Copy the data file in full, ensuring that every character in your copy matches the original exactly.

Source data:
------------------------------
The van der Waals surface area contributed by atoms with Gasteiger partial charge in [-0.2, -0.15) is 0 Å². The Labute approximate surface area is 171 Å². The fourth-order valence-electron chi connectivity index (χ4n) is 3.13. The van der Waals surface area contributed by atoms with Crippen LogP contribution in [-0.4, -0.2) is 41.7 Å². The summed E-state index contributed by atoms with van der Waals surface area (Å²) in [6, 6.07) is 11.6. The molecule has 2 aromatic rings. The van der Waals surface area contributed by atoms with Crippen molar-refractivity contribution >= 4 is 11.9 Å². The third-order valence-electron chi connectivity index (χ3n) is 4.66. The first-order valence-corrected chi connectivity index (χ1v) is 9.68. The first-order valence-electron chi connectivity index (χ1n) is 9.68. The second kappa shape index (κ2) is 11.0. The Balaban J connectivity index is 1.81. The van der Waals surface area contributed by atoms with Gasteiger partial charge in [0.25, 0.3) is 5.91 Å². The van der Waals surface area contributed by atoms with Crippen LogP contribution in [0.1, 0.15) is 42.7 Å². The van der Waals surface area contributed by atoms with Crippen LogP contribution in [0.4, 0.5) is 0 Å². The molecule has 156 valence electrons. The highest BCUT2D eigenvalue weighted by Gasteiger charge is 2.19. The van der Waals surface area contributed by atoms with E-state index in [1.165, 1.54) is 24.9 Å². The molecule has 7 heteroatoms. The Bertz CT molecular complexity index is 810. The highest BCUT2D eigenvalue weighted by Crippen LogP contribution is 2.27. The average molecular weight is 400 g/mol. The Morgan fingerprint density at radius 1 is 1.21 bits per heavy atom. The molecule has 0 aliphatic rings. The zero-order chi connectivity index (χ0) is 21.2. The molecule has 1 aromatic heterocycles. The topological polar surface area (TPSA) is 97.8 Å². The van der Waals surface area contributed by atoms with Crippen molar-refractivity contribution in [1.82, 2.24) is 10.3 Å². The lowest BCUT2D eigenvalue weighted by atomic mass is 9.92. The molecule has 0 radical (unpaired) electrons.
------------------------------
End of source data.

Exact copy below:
The van der Waals surface area contributed by atoms with Gasteiger partial charge in [-0.2, -0.15) is 0 Å². The Labute approximate surface area is 171 Å². The fourth-order valence-electron chi connectivity index (χ4n) is 3.13. The van der Waals surface area contributed by atoms with Crippen LogP contribution in [-0.4, -0.2) is 41.7 Å². The summed E-state index contributed by atoms with van der Waals surface area (Å²) in [6, 6.07) is 11.6. The molecule has 2 aromatic rings. The van der Waals surface area contributed by atoms with Crippen molar-refractivity contribution >= 4 is 11.9 Å². The third-order valence-electron chi connectivity index (χ3n) is 4.66. The first-order valence-corrected chi connectivity index (χ1v) is 9.68. The first-order valence-electron chi connectivity index (χ1n) is 9.68. The second kappa shape index (κ2) is 11.0. The Balaban J connectivity index is 1.81. The van der Waals surface area contributed by atoms with Gasteiger partial charge in [0.25, 0.3) is 5.91 Å². The van der Waals surface area contributed by atoms with Crippen LogP contribution in [0.1, 0.15) is 42.7 Å². The van der Waals surface area contributed by atoms with Crippen LogP contribution in [0.4, 0.5) is 0 Å². The molecule has 156 valence electrons. The highest BCUT2D eigenvalue weighted by Gasteiger charge is 2.19. The van der Waals surface area contributed by atoms with E-state index in [1.165, 1.54) is 24.9 Å². The molecule has 7 heteroatoms. The Bertz CT molecular complexity index is 810. The highest BCUT2D eigenvalue weighted by Crippen LogP contribution is 2.27. The average molecular weight is 400 g/mol. The Morgan fingerprint density at radius 1 is 1.21 bits per heavy atom. The molecule has 0 aliphatic rings. The zero-order chi connectivity index (χ0) is 21.2. The molecule has 1 aromatic heterocycles. The topological polar surface area (TPSA) is 97.8 Å². The van der Waals surface area contributed by atoms with Crippen molar-refractivity contribution in [1.82, 2.24) is 10.3 Å². The lowest BCUT2D eigenvalue weighted by atomic mass is 9.92. The molecule has 0 radical (unpaired) electrons.